There are times I have no idea why I pick the show, I had to go back and look at the description and I might understand what I thought I saw in it, but after starting the first episode, it really isn’t what I thought it might be. Of course, that isn’t necessarily a bad thing, I’ve seen shows that I thought would be bad and really enjoyed, but this turned out to be totally outside of my wheelhouse.
But those are the chances you take sometimes, so let’s delve into the 9-episode 2013 J-drama, Otome-san.
Otome-san is a term for mother-in-law and doesn’t usually have a positive connotation. Mizusawa Asako lived in a mother-in-law induced hell until the death of her husband’s mother two years before. She was determined never to be evil when her son married, but when he suddenly brought home an older woman and announced their plans to marry, regardless of the wishes of his parents, her resolve was tested. It was made worse by the fact that her son, Yuta, has no steady job, so the young couple is going to move in. Asako is immediately suspicious of the new bride, Ririka, although you’d be hard pressed to find anything wrong with her. She’s helpful, respectful and tries very hard to be the perfect housewife. When a local businessman disappears on the very same day Ririka moves in, Asako is suspicious and so too is the head detective investigating the disappearance. Is Ririka really guilty of the crime, or is it a big misunderstanding.
This is more of a family drama than a mystery, it’s defined as suspense but there isn’t a lot of suspenseful elements in it. Essentially, Asako spends her time trying to find out more about Ririka’s background and does find out that she’s been lying to the family about several very important parts of her past. We find out that she wasn’t employed in a cafe, as she said, but was a hostess in a nightclub. We find out that she really did know the missing man quite well, even though she initially denied it to the police.
Most of me really liked the series, even though it was outside of my typical comfort zone. The acting was mostly good, there were red herrings galore and I never knew exactly how it would turn out in the end. Was Ririka guilty or not? What was her angle? They did an excellent job keeping me in the dark. Unfortunately, while the acting was great, the characters were not. This was a series where not only was nobody as they seemed, most of the characters were terribly flawed, to the point that I had very little respect for any of them by the end. You had Ririka, who was only too happy to lie to her new husband and his family and keep secrets, you had Asako, who would go behind everyone’s back and spy on her family and keep her own secrets, you had Hiroyuki, the husband, who had an affair and took what looked like bribes from his work and Yuta, the son who had no backbone at all. Some of these things did improve over the course of the series but in retrospect, so many of the conflicts in the show could have been fixed with a little honesty. I hate shows where all of the characters are reprehensible and while they weren’t that bad, they certainly weren’t shining beacons of honor.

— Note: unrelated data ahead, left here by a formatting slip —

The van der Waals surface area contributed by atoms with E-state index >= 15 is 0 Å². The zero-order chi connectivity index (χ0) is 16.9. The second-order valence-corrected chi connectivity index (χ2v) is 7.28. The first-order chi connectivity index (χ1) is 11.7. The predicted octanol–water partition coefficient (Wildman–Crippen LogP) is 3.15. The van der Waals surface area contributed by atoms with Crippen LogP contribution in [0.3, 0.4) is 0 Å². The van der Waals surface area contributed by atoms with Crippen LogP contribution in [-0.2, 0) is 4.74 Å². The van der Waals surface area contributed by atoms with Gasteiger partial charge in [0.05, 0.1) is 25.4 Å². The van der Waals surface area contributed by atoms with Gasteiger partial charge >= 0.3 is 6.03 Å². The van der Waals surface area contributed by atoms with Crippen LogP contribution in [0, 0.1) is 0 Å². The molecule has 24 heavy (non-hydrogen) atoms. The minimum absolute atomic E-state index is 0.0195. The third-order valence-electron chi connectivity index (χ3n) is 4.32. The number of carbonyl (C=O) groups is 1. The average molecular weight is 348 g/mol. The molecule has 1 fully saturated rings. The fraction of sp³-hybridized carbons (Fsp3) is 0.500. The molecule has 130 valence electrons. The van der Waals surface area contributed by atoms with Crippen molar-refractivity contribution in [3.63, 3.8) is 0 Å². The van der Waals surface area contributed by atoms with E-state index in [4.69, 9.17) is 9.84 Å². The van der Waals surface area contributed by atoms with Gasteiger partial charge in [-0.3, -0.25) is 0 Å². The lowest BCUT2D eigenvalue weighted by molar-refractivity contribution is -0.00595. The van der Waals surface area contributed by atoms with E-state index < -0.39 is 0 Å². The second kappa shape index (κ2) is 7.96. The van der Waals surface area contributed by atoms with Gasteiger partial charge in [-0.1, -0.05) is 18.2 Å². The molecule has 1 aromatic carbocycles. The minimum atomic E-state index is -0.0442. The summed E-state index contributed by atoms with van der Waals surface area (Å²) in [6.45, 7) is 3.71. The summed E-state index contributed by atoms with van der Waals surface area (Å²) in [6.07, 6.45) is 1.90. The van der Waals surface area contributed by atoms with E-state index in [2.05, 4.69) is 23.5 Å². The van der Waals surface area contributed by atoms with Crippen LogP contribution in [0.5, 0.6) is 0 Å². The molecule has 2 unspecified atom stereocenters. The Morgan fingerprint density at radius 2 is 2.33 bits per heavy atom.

So onto the actors. Kuroki Hitomi, who plays Asako, has a long list of credits to her name, I didn’t think I’d seen her in anything but she was one of the suspects in Saigo no Bansan, which I reviewed here. Aibu Saki, who was Ririka, has done bit parts in several shows I’ve liked, from Triangle to MR. BRAIN to Kagi no Kakatta Heya. Even though Kaku Tomohiro, who played Yuta, was my least favorite of the main cast, I knew he looked familiar, he had been in shows such as Kagi no Kakatta Heya and Nanase Futatabi.
This wasn’t bad, it was actually a decent series, things moved quickly and the writing was tight and mysterious. I spent most of the series convinced that Ririka actually was up to something sinister. The ending came out of left field and even though I thought the last episode was problematic, the way they wrapped up the missing businessman was fantastic. It’s not a genre that I’m particularly fond of, I tend to avoid family drama, but I’m glad I spent a couple of days watching this one.